Co-op hair-raiser: $250,000 bed bug bill

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The July/August issue of Habitat Magazine arrived in our snail-mail this weekend, and we were riveted by an article about one Manhattan co-op’s successful but pricey battle against bed bugs. 

Total cost to make the three-tower, 217-unit Theater District co-op a bloodsucker-free zone:  $250,000.  

Bed bugs are fast becoming the swine flu of NYC apartment buildings. But while early intervention is critical when a building is infested, there is no single Tamiflu antidote as of yet.  Extermination is so complicated and fraught with misunderstandings that Mayor Bloomberg has even created a special Bed Bug Advisory Board to develop guidelines.

The co-op in the Habitat article found bed bugs in several neighboring apartments, two stairwells and some of the basement storage lockers.  Working with one exterminator and several subcontractors, it treated infested apartments with powders for the walls and heat and chemicals for cracks and crevices.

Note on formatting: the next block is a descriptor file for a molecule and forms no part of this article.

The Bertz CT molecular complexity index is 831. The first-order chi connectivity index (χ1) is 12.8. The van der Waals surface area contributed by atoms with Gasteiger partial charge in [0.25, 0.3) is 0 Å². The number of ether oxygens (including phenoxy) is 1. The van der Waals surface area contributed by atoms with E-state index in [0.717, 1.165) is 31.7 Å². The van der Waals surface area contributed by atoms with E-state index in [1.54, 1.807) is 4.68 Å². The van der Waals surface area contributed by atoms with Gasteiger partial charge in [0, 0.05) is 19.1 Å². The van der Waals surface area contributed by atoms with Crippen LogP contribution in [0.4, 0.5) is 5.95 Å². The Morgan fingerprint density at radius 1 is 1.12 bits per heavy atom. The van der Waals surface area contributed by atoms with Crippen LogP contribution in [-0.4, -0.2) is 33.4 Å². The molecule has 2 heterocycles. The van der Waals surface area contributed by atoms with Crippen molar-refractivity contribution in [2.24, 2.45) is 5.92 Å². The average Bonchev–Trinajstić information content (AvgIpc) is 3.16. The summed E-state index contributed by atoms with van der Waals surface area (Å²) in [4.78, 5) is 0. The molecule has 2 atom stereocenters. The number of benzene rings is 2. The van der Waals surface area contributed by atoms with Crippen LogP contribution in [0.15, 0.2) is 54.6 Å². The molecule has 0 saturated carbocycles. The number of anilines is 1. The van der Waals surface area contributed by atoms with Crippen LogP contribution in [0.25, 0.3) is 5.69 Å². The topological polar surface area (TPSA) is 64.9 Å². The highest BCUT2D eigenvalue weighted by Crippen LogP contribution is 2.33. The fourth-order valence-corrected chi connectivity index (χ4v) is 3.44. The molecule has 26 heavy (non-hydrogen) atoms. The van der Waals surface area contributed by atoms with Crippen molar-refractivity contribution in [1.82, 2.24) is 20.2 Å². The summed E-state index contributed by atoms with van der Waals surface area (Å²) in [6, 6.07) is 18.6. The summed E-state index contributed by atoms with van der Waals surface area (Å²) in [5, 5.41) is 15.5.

In addition, everything in the basement storage lockers was packed in impermeable containers and shipped to an off-site exterminator, while the storage rooms were treated.  From now on, residents must put all their stored belongings in plastic bins with air-tight gaskets, or double wrap them in airtight plastics.  The bug-sniffing beagle visits every week for now, and will eventually return three times a year.

The $250,000 bloodletting was paid from the building's reserve funds.  A board member said it was a bargain compared to the cost of a bigger infestation.

Scary. Is anyone is selling bed bug insurance polices yet?

Bed-bugged storage (part 1): Is your stuff safe?

Bed-bugged storage (Part II):  How to protect your stuff 

Co-op hair-raiser: $250,000 bed bug bill

NYC bed bug stats: A vast understatement?

Brooklyn still #1 bed bug borough; Manhattan (UWS & North) next

Your neighbor's bed bugs


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